Further, the Court finds that the preference for judicial economy is compelling and weighs against severance. "There is a preference in the federal system for joint trials of defendants who are indicted together." Zafiro , 506 U.S. at 537. This preference for joinder "promote[s] efficiency and serve[s] the interest of justice by avoiding the scandal and inequity of inconsistent verdicts." Id. at 537 (quoting Richardson v. Marsh , 481 U.S. 200, 210 (1987)). Additionally, because this is a conspiracy case, evidence in furtherance of the conspiracy is admissible against Defendant regardless of severance. Therefore, granting Defendant's's request would result in the Court essentially repeating the same trial, which runs counter to established principles of judicial economy. See Eufrasio , 935 F.2d at 568-69 ("The public interest in judicial economy favors joint trials where the same evidence would be presented at separate trials of defendants charged with a single conspiracy."); United States v. Lacerda, No. 12-303, 2013 WL 3177814, at *7 (D.N.J. June 19, 2013) (noting that "separate trials with respect to the same charged conspiracy would be a significant waste of judicial time and resources because participants in a conspiracy should ordinarily be tried together, even if the evidence against one is more damaging than it is against another").

Finally, although Defendant requests a hearing to resolve the motion, the Court finds a hearing unnecessary. Even were Defendant able to establish a factual basis for his contention that the Government's case against him regarding heroin is weaker than its case against his co-Defendants, the aforementioned case law does not support severance under these circumstances, and the Court will deny Defendant's motion to sever.

B. Motion to partially dismiss indictment

Defendant also contends that he is entitled to have the portions of the indictment charging him with offenses involving cocaine base violations dismissed, because he was entrapped by the government as a matter of law, and Defendant requests a hearing on the matter. (Doc. No. 193 at 4-6.) The government argues that entrapment is a question for the jury, and that Defendant has presented no colorable due process defense. (Doc. No. 195 at 14-18.)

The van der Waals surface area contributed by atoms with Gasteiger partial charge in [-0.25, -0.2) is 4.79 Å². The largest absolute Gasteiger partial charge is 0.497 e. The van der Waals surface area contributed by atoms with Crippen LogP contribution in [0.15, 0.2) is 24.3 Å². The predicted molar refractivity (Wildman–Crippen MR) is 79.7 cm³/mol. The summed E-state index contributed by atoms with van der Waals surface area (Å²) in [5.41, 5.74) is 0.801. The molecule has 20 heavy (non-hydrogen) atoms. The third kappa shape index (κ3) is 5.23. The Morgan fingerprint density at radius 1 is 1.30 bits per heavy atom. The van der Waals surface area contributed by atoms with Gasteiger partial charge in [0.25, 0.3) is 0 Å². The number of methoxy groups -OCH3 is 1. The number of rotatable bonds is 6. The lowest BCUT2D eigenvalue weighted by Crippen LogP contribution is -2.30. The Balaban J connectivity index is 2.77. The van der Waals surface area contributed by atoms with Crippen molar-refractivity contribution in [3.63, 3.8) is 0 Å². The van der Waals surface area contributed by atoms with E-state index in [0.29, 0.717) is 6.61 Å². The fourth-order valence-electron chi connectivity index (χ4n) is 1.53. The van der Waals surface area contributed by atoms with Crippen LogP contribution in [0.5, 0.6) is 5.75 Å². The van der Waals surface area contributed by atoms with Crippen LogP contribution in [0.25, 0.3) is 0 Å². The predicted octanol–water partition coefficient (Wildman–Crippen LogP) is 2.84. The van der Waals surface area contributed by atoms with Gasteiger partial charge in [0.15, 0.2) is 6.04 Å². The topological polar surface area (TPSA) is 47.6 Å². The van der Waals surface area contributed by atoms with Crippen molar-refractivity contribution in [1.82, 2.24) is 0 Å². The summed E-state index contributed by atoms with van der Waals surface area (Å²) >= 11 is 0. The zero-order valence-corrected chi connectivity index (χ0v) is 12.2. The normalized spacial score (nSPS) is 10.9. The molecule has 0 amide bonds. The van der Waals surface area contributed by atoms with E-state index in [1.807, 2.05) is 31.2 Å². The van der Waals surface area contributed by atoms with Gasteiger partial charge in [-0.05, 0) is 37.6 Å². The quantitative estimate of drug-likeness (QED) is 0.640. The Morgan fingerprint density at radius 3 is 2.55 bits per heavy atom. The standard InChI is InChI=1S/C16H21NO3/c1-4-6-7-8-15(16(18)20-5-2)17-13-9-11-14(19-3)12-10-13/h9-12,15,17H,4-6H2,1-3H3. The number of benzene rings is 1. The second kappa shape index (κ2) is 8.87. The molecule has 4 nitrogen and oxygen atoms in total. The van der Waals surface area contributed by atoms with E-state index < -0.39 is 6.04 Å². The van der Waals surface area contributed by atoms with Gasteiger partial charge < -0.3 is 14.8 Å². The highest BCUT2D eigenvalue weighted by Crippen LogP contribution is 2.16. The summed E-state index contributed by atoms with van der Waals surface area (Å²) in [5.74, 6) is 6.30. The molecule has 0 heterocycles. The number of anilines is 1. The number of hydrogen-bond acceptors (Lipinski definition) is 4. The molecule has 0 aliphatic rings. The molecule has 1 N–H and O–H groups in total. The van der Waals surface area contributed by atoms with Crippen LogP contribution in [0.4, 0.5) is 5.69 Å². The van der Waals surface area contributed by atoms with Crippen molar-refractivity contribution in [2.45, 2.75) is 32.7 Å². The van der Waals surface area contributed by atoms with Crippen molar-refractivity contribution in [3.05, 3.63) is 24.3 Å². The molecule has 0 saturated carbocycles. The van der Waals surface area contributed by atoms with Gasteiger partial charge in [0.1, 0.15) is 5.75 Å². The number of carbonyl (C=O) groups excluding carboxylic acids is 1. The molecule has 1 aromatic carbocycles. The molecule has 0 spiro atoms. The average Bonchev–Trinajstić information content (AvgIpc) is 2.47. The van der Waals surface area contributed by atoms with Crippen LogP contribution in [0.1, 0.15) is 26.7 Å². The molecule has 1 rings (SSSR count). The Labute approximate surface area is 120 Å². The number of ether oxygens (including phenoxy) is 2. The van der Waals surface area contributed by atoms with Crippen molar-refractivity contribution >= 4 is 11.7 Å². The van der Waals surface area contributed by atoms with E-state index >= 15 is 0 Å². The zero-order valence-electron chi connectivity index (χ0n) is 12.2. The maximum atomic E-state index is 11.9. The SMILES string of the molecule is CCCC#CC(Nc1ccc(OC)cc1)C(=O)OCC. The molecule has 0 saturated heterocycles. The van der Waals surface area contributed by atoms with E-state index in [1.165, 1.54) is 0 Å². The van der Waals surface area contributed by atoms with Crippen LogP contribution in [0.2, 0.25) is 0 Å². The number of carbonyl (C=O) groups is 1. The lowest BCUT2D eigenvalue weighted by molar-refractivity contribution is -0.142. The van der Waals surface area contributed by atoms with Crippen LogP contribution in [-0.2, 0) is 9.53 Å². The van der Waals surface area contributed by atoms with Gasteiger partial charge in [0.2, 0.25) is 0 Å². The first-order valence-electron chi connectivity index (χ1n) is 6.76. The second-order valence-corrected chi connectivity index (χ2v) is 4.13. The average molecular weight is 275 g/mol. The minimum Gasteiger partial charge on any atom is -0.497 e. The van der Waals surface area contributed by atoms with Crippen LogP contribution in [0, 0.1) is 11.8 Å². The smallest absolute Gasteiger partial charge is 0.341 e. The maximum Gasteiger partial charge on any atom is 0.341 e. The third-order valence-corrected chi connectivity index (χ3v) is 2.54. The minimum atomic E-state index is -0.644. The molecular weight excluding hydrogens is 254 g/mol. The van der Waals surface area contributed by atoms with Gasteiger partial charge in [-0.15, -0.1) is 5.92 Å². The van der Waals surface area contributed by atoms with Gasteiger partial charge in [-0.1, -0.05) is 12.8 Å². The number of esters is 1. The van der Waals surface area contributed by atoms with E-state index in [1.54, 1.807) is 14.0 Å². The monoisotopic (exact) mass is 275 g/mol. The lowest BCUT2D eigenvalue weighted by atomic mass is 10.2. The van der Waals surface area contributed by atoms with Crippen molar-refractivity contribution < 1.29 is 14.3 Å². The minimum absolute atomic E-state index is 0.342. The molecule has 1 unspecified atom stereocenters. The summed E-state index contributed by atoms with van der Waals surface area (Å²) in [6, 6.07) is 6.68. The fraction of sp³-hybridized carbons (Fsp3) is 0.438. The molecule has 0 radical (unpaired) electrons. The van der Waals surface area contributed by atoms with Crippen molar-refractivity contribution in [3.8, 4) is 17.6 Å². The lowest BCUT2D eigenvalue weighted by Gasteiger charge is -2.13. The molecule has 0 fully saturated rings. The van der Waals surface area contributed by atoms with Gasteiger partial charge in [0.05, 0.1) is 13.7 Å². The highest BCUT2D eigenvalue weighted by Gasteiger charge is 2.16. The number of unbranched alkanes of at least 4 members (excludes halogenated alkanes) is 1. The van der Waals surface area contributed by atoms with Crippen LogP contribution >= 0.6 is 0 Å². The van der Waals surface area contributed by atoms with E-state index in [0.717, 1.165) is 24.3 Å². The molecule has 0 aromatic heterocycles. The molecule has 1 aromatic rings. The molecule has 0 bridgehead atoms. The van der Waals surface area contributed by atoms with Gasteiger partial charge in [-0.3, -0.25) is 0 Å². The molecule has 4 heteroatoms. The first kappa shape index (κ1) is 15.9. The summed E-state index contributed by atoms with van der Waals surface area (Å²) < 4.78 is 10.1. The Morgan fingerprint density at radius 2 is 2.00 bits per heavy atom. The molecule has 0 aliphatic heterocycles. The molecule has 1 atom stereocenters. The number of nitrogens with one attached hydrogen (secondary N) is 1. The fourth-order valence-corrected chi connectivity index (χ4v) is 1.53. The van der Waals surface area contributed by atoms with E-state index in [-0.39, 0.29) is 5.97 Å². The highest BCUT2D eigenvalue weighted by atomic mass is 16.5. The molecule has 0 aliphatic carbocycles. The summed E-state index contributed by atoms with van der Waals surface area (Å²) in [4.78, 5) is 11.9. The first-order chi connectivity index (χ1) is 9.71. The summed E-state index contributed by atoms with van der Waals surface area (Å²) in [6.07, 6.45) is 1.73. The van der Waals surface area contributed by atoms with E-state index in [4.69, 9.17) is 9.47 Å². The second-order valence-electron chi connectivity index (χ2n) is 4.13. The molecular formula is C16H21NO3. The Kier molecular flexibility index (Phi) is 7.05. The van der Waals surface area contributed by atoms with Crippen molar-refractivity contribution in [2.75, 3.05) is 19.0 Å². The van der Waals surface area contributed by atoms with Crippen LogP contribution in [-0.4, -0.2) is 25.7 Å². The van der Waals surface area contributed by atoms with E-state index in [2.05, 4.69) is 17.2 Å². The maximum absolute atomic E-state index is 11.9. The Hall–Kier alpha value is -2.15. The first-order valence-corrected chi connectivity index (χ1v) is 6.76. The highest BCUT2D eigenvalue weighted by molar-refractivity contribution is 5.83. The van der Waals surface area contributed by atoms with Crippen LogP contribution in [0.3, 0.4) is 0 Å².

Entrapment is a "relatively limited defense that may defeat a prosecution only when the Government's deception actually implants the criminal design in the mind of the defendant." United States v. Wright , 921 F.2d 42, 45 (3d Cir. 1990) (internal citations and quotations omitted). A valid entrapment defense has two elements: (1) government inducement of the crime, and (2) a lack of predisposition on the part of the defendant to engage in the criminal conduct. Id . (citing Mathews v. United States , 485 U.S. 58, 63 (1988)). The defendant has the burden of producing evidence of both elements. Id . Once a defendant has done so, "the government then has the burden of proving beyond a reasonable doubt that it did not entrap the defendant." Id.

Entrapment is generally a question for the jury, although the trial court must evaluate the quantum of evidence presented on each element to determine whether an entrapment jury instruction is warranted as a matter of law. United States v. Fedroff , 874 F.2d 178, 181-82 (3d Cir. 1989). Generally, the entrapment defense centers on the evidence adduced to meet the burden for the "non-predisposition" prong. Wright , 921 F.2d at 45. "The entrapment defense theorizes that an individual not otherwise predisposed to criminal conduct was corrupted by some inducement on the part of the law enforcement officer. Thus, the focus is on the intent or predisposition of the defendant to commit the crime." Id . As entrapment is generally a jury question, the determination of whether a defendant has met his burden of production with respect to an entrapment defense is typically reserved until after a full hearing of the evidence at trial. United States v. Smith, No. 10-0083 , 2010 WL 4865479, at *2 (D.N.J. Nov. 16, 2010) (citing Mathews , 485 U.S. at 63).